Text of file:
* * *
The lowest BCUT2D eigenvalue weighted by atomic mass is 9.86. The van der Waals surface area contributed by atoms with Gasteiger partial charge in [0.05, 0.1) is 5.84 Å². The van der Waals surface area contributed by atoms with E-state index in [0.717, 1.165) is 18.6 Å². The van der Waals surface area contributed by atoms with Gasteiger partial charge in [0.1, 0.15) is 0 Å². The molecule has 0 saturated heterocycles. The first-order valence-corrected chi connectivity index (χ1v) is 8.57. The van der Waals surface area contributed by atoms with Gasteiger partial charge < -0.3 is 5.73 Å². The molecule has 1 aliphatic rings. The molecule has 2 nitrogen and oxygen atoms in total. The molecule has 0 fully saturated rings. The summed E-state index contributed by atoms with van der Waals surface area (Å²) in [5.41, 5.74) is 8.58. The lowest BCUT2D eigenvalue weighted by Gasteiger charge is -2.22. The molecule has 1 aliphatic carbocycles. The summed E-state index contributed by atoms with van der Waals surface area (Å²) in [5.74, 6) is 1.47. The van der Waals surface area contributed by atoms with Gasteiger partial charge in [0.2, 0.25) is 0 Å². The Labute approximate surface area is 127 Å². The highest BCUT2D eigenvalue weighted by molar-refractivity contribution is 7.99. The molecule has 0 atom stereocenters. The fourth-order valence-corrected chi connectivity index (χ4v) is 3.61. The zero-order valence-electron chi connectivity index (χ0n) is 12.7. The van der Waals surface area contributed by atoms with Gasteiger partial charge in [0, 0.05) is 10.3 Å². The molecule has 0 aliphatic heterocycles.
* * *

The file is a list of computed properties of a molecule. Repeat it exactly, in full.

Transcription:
The lowest BCUT2D eigenvalue weighted by atomic mass is 9.86. The van der Waals surface area contributed by atoms with Gasteiger partial charge in [0.05, 0.1) is 5.84 Å². The van der Waals surface area contributed by atoms with E-state index in [0.717, 1.165) is 18.6 Å². The van der Waals surface area contributed by atoms with Gasteiger partial charge in [0.1, 0.15) is 0 Å². The molecule has 0 saturated heterocycles. The first-order valence-corrected chi connectivity index (χ1v) is 8.57. The van der Waals surface area contributed by atoms with Gasteiger partial charge < -0.3 is 5.73 Å². The molecule has 1 aliphatic rings. The molecule has 2 nitrogen and oxygen atoms in total. The molecule has 0 fully saturated rings. The summed E-state index contributed by atoms with van der Waals surface area (Å²) in [5.41, 5.74) is 8.58. The lowest BCUT2D eigenvalue weighted by Gasteiger charge is -2.22. The molecule has 1 aliphatic carbocycles. The summed E-state index contributed by atoms with van der Waals surface area (Å²) in [5.74, 6) is 1.47. The van der Waals surface area contributed by atoms with Gasteiger partial charge in [0.2, 0.25) is 0 Å². The Labute approximate surface area is 127 Å². The highest BCUT2D eigenvalue weighted by molar-refractivity contribution is 7.99. The molecule has 0 atom stereocenters. The fourth-order valence-corrected chi connectivity index (χ4v) is 3.61. The zero-order valence-electron chi connectivity index (χ0n) is 12.7. The van der Waals surface area contributed by atoms with Gasteiger partial charge in [0, 0.05) is 10.3 Å². The molecule has 0 aliphatic heterocycles.